Reminders for Using Less Lethal Resources

Watching the way many police officers utilize less lethal resources these days, I was confused by how so many high-profile tragedies seem to start with the line “less lethal was ineffective.”

My agency embraced less lethal tools and tactics, and we had incredible success with them. I personally used less lethal munitions in patrol and SWAT incidents with great success. In some of these recent incidents I have seen officer wait to use less lethal force until after the subject/suspect begins to assault them. They repeat and repeat commands, with less lethal options presented, but do not act until after the subject begins the fight or flight.

I have also seen escalations where the less lethal option has not worked, or worked within its parameters, and officers then resorted to lethal force. The subject didn’t increase their level of force, the less lethal force did not have the “extreme incapacitation” effect the officer appeared to believe it would have. And just because a form of force isn’t effective, it isn’t justification for an increase in the level of force.

In reviewing some of these recent incidents I came away with what I boiled down to 4 reminders or considerations that I think have been forgotten, lost to antiquity, or never learned.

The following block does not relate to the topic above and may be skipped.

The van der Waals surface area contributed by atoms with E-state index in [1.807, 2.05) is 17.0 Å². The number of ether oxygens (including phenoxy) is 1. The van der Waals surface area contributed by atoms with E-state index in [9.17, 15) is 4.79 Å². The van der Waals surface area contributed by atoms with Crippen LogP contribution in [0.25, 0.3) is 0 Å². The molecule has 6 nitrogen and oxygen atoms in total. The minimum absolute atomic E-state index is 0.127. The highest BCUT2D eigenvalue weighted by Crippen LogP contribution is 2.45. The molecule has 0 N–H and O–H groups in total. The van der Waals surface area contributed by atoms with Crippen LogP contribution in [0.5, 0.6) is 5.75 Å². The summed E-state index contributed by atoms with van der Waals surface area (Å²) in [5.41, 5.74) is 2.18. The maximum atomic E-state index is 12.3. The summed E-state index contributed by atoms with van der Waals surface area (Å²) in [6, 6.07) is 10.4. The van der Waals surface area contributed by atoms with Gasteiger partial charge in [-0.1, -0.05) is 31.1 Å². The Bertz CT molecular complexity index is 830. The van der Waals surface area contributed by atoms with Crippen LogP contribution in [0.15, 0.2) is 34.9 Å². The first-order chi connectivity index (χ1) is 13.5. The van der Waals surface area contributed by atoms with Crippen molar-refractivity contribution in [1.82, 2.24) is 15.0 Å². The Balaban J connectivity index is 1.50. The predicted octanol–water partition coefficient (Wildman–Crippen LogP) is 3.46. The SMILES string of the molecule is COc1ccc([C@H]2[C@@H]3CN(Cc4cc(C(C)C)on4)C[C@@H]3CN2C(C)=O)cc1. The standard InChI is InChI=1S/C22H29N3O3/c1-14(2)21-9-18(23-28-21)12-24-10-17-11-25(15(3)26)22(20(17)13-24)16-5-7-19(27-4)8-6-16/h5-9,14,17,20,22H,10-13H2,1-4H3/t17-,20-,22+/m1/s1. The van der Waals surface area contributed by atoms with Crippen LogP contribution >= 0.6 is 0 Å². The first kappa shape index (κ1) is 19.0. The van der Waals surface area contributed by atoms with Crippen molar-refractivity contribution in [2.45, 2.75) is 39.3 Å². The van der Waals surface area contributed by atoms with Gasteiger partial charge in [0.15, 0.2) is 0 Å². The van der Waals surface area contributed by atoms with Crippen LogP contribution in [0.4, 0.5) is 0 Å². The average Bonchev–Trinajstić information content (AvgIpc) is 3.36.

They are:

1) Less lethal force is used to gain compliance, not to interrupt an attack after it has begun.

2) It can be used much earlier/sooner than many believe.

3) Less lethal force will probably not knock out someone or render them incapacitated.

4) If less lethal force fails the next step may not be lethal force.


Let’s look at them.

1)     When we use less lethal force, it is because the person we need to place handcuffs on will not allow us to do so. It is the opposite of the image all police have tossing their cuffs to a suspect and having the suspect place them on themselves. The suspect has told us by word or fighting stance, that they will not go gently into that good night. So we must use some type of force to gain their compliance. We are not trying to punish the person for not “respecting our authority” or “contempt of cop”, but simply to get them to understand we have a job to do, and they play a part in helping us accomplish our work performance goals.

If we look at the use of less lethal options in this way, I feel that many of the low-level contacts that escalate into high profile tragedies could be avoided. In cases like welfare checks or even low-level investigative contacts, we are looking for the subject/suspect to comply with our desire to talk to them. In arrests and apprehensions, we want the person to submit to being arrested. Either way, we want the person to go along with our program.

2)     With this in mind, I see many incidents where the effort to use force appears to be out of fear of being attacked, or too late in the attack. Less lethal force is not to stop an attack, as much as it is to prevent an attack. Once the attack has started, trying to stop it using a Taser, or even pepper spray is both distracting self-debilitating, and has little use.